NEW BOOK OUTLINES THE UNIQUE CHALLENGES CLIMATE INSTABILITY POSES TO SOUTHWEST
University of Arizona Researchers Contribute to Analysis of Region’s Climate Future
TUCSON, AZ, (May 2, 2013) – In an era of increasing climate instability, the southwestern United States faces strained water resources, greater prevalence of tree-killing pests, and potentially significant alterations of agricultural infrastructure. These threats and challenges as well as others are detailed a new book, Assessment of Climate Change in the Southwest United States, published by Island Press.
A hotter future is projected for the Southwestern United States—a region stretching from the California coast to the plains of eastern Colorado and New Mexico—and future heat and changes in precipitation will present challenges for managing natural resources, water, infrastructure, and threats to human health.
Assessment of Climate Change in the Southwest United States is a landmark study that addresses these issues. It focuses on current climate conditions in the region, the environment of the past, what is projected to change over the 21st century and how this will impact ecosystems, water resources, agricultural production, energy supply and delivery, transportation and human health. The work includes major contributions from 13 University of Arizona scientists and is edited by UA climate expert Gregg Garfin and colleagues from across the UA campus.
A consortium of researchers from the Southwest Climate Alliance coordinated the assessment; these scientists are affiliated with the National Oceanic and Atmospheric Administration’s Regional Integrated Sciences and Assessment Program and the U.S. Department of the Interior Southwest Climate Science Center. The book blends the contributions of 120 experts in climate science, economics, ecology, engineering, geography, hydrology, planning, resource management and other disciplines. This book is one of ten regional technical inputs to the 2013 National Climate Assessment released in draft form earlier this year.
“According to our research, we are already witnessing the effects of climate change on snowmelt, and increased temperatures are strongly associated with increased wildfire risk, extensive forest mortality, and longer, more severe heat waves,” says Garfin, the book’s chief editor.
Besides Garfin, University of Arizona contributors include Heidi E.Brown, Chris Castro, Karletta Chief, Andrew Comrie, George B. Frisvold, Christina Greene, Eric Holthaus, Angela Jardine, Diana Liverman, Jonathan Overpeck, Joellen Russell, and Margaret Wilder. They contributed to chapters on human health, extreme climate, tribal challenges, agriculture, sustainability, and climate impacts on US and Mexico border communities.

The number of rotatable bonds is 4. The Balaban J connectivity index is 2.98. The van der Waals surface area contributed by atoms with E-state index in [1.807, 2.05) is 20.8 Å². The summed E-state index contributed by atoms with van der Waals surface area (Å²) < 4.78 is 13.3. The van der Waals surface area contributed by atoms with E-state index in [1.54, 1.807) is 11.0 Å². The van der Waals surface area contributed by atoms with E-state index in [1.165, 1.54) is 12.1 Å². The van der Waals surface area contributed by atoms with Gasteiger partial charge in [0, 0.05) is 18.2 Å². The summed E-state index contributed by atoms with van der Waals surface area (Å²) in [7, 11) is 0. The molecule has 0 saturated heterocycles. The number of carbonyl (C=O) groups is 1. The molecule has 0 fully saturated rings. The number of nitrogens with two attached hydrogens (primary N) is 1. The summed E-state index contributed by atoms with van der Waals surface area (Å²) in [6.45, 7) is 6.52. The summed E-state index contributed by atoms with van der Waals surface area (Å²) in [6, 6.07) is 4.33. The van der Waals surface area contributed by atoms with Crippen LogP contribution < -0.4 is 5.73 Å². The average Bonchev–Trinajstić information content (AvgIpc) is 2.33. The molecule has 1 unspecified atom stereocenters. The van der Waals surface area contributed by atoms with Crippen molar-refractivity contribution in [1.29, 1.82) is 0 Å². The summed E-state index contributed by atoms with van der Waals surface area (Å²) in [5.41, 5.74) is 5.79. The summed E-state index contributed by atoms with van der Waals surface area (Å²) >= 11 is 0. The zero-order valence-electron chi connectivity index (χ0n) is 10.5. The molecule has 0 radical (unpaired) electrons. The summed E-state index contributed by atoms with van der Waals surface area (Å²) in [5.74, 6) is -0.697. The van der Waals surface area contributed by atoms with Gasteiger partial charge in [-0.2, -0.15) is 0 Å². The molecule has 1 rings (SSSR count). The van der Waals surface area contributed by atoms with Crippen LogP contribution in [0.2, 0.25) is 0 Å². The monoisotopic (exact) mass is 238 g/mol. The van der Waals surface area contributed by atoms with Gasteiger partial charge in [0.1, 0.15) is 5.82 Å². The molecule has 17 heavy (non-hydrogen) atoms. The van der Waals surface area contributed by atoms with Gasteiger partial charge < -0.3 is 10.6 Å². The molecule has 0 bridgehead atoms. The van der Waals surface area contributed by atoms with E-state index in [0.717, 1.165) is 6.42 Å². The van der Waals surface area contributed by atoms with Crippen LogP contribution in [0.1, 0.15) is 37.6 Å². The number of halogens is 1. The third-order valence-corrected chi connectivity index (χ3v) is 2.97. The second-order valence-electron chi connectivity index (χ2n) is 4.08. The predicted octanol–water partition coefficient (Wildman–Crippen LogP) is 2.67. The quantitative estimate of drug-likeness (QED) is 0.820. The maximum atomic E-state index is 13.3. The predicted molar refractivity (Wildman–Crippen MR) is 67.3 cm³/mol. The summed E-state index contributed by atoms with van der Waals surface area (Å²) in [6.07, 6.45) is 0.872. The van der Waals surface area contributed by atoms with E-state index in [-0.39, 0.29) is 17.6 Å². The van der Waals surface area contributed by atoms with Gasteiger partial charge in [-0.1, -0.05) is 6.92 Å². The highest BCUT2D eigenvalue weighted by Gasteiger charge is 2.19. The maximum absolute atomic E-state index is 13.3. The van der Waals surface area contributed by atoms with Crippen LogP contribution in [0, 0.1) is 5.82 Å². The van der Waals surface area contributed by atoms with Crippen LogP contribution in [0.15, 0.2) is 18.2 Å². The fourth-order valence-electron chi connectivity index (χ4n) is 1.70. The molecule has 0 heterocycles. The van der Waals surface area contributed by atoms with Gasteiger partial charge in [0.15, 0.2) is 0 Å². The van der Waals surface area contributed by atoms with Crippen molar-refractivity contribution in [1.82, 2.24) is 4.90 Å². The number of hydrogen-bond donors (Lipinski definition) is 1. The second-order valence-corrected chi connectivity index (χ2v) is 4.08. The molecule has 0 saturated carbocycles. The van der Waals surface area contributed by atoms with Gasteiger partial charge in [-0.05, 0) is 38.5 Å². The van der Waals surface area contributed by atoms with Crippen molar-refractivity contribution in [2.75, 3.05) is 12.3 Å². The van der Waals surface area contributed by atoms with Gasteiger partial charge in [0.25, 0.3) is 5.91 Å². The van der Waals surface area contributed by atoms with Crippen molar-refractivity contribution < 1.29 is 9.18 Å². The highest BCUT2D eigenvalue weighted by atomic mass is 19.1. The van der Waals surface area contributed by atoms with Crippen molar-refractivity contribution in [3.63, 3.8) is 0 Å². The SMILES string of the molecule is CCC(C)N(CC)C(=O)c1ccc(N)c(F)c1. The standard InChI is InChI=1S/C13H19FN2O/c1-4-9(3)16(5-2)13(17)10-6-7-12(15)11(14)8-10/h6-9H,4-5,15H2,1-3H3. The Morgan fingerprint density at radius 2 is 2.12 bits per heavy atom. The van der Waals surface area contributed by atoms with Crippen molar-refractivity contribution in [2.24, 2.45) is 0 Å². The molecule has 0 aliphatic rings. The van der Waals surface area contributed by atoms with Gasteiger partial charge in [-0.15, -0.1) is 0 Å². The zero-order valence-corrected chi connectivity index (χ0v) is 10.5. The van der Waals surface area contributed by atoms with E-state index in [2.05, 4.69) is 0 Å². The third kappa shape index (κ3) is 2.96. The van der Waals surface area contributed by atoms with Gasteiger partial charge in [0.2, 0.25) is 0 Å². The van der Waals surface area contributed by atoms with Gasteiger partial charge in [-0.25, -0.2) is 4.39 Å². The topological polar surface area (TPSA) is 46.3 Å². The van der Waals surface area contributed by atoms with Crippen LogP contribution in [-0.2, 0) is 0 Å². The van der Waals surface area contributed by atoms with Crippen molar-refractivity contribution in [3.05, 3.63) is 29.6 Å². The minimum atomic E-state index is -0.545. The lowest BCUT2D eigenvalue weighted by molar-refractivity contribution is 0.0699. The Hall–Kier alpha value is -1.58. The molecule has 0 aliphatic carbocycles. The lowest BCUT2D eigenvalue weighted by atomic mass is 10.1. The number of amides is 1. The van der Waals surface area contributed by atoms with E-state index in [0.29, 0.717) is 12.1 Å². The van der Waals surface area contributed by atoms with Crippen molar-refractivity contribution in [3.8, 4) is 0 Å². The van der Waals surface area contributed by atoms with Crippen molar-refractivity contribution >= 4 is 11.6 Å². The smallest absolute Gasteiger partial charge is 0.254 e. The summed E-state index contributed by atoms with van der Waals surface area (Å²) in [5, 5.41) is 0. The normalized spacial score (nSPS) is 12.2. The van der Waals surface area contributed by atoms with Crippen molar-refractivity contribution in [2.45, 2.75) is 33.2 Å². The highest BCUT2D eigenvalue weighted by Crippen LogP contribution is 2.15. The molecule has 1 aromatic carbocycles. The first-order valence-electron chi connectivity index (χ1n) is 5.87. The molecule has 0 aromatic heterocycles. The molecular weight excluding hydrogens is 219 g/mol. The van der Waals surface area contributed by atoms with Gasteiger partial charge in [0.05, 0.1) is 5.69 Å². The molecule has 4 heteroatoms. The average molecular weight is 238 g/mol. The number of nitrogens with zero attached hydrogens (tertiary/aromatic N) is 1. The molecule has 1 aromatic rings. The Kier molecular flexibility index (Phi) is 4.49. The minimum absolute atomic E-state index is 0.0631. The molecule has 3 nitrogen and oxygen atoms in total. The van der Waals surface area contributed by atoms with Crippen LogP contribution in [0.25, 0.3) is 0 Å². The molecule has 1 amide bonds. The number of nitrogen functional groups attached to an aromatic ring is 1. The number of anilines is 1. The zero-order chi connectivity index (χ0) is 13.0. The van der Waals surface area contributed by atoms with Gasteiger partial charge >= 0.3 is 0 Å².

The new book stresses the choices and opportunities available to society in order to reduce the causes and effects of climate change in the region. It notes the steps governments, businesses, organizations, and individuals are taking to improve energy efficiency, improve water supply reliability, decrease wildfire risk, and reduce greenhouse gas emissions.
Assessment of Climate Change in the Southwest United States is available from www.islandpress.org and at major retailers. The Assessment website http://www.swcarr.arizona.edu provides access to download full book chapters, short summaries of each chapter, and all graphics developed for the book.
About the Executive Editor Gregg Garfin is Assistant Professor and Assistant Extension Specialist in Climate, Natural Resources and Policy, in the University of Arizona’s School of Natural Resources and
the Environment. He is also Deputy Director for Science Translation and Outreach in the University’s Institute of the Environment. His work focuses on collaborative research among scientists, resource managers and decision-makers, in the areas of climate variability and change, drought, and adaptation to a changing climate. He is co-Convening Lead Author on the National Climate Assessment’s Chapter 20: Southwest.
Deputy Director for Science Translation & Outreach Institute of the Environment, University of Arizona firstname.lastname@example.org